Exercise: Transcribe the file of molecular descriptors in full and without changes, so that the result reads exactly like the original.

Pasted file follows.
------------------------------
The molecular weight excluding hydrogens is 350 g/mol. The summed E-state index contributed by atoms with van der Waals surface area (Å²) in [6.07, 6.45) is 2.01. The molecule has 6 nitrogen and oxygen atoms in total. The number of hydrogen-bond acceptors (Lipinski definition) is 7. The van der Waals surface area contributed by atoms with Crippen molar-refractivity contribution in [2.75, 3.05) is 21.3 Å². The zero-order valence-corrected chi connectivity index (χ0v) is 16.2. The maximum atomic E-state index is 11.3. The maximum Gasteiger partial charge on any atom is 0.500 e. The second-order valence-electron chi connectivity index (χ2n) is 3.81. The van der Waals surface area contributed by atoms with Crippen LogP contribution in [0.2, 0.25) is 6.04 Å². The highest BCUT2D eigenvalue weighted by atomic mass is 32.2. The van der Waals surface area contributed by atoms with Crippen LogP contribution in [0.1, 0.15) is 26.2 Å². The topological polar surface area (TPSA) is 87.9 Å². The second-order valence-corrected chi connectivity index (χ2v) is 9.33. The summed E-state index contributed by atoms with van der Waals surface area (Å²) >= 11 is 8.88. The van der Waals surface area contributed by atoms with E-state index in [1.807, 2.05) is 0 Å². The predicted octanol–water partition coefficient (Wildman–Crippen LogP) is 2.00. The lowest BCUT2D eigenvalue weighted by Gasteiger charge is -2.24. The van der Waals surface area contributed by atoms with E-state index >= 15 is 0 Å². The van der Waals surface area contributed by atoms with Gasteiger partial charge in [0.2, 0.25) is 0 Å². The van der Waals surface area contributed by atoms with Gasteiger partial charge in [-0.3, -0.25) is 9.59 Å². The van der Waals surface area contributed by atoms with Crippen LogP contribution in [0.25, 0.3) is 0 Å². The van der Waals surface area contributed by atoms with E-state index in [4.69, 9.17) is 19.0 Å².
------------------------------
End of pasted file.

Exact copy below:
The molecular weight excluding hydrogens is 350 g/mol. The summed E-state index contributed by atoms with van der Waals surface area (Å²) in [6.07, 6.45) is 2.01. The molecule has 6 nitrogen and oxygen atoms in total. The number of hydrogen-bond acceptors (Lipinski definition) is 7. The van der Waals surface area contributed by atoms with Crippen molar-refractivity contribution in [2.75, 3.05) is 21.3 Å². The zero-order valence-corrected chi connectivity index (χ0v) is 16.2. The maximum atomic E-state index is 11.3. The maximum Gasteiger partial charge on any atom is 0.500 e. The second-order valence-electron chi connectivity index (χ2n) is 3.81. The van der Waals surface area contributed by atoms with Crippen LogP contribution in [0.2, 0.25) is 6.04 Å². The highest BCUT2D eigenvalue weighted by atomic mass is 32.2. The van der Waals surface area contributed by atoms with Crippen LogP contribution in [0.1, 0.15) is 26.2 Å². The topological polar surface area (TPSA) is 87.9 Å². The second-order valence-corrected chi connectivity index (χ2v) is 9.33. The summed E-state index contributed by atoms with van der Waals surface area (Å²) >= 11 is 8.88. The van der Waals surface area contributed by atoms with E-state index in [1.807, 2.05) is 0 Å². The predicted octanol–water partition coefficient (Wildman–Crippen LogP) is 2.00. The lowest BCUT2D eigenvalue weighted by Gasteiger charge is -2.24. The van der Waals surface area contributed by atoms with E-state index >= 15 is 0 Å². The van der Waals surface area contributed by atoms with Gasteiger partial charge in [0.2, 0.25) is 0 Å². The van der Waals surface area contributed by atoms with Gasteiger partial charge in [-0.3, -0.25) is 9.59 Å². The van der Waals surface area contributed by atoms with Crippen LogP contribution in [0.25, 0.3) is 0 Å². The van der Waals surface area contributed by atoms with E-state index in [4.69, 9.17) is 19.0 Å².